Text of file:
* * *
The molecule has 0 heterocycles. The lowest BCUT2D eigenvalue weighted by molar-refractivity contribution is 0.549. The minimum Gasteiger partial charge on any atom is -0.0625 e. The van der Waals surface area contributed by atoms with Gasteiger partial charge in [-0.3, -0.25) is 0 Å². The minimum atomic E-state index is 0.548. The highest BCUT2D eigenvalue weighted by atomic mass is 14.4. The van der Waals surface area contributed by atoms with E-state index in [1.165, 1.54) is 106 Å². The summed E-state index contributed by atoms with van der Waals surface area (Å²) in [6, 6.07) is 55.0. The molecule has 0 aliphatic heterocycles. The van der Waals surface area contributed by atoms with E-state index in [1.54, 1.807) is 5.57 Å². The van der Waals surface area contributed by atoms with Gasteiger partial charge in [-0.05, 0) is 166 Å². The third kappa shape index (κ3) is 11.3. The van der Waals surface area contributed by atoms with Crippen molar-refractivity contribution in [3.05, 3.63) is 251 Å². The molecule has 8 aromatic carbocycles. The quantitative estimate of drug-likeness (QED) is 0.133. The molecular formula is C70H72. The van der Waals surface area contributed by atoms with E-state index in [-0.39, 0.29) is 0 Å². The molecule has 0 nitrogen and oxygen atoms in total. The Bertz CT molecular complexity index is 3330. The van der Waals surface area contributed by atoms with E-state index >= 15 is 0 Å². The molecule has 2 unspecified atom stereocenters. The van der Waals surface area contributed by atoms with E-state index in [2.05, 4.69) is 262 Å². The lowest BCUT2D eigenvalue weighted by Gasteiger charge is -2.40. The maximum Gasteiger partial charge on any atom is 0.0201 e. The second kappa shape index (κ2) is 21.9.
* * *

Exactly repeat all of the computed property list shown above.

The molecule has 0 heterocycles. The lowest BCUT2D eigenvalue weighted by molar-refractivity contribution is 0.549. The minimum Gasteiger partial charge on any atom is -0.0625 e. The van der Waals surface area contributed by atoms with Gasteiger partial charge in [-0.3, -0.25) is 0 Å². The minimum atomic E-state index is 0.548. The highest BCUT2D eigenvalue weighted by atomic mass is 14.4. The van der Waals surface area contributed by atoms with E-state index in [1.165, 1.54) is 106 Å². The summed E-state index contributed by atoms with van der Waals surface area (Å²) in [6, 6.07) is 55.0. The molecule has 0 aliphatic heterocycles. The van der Waals surface area contributed by atoms with E-state index in [1.54, 1.807) is 5.57 Å². The van der Waals surface area contributed by atoms with Gasteiger partial charge in [-0.05, 0) is 166 Å². The third kappa shape index (κ3) is 11.3. The van der Waals surface area contributed by atoms with Crippen molar-refractivity contribution in [3.05, 3.63) is 251 Å². The molecule has 8 aromatic carbocycles. The quantitative estimate of drug-likeness (QED) is 0.133. The molecular formula is C70H72. The van der Waals surface area contributed by atoms with E-state index in [-0.39, 0.29) is 0 Å². The molecule has 0 nitrogen and oxygen atoms in total. The Bertz CT molecular complexity index is 3330. The van der Waals surface area contributed by atoms with E-state index >= 15 is 0 Å². The molecule has 2 unspecified atom stereocenters. The van der Waals surface area contributed by atoms with E-state index in [2.05, 4.69) is 262 Å². The lowest BCUT2D eigenvalue weighted by Gasteiger charge is -2.40. The maximum Gasteiger partial charge on any atom is 0.0201 e. The second kappa shape index (κ2) is 21.9.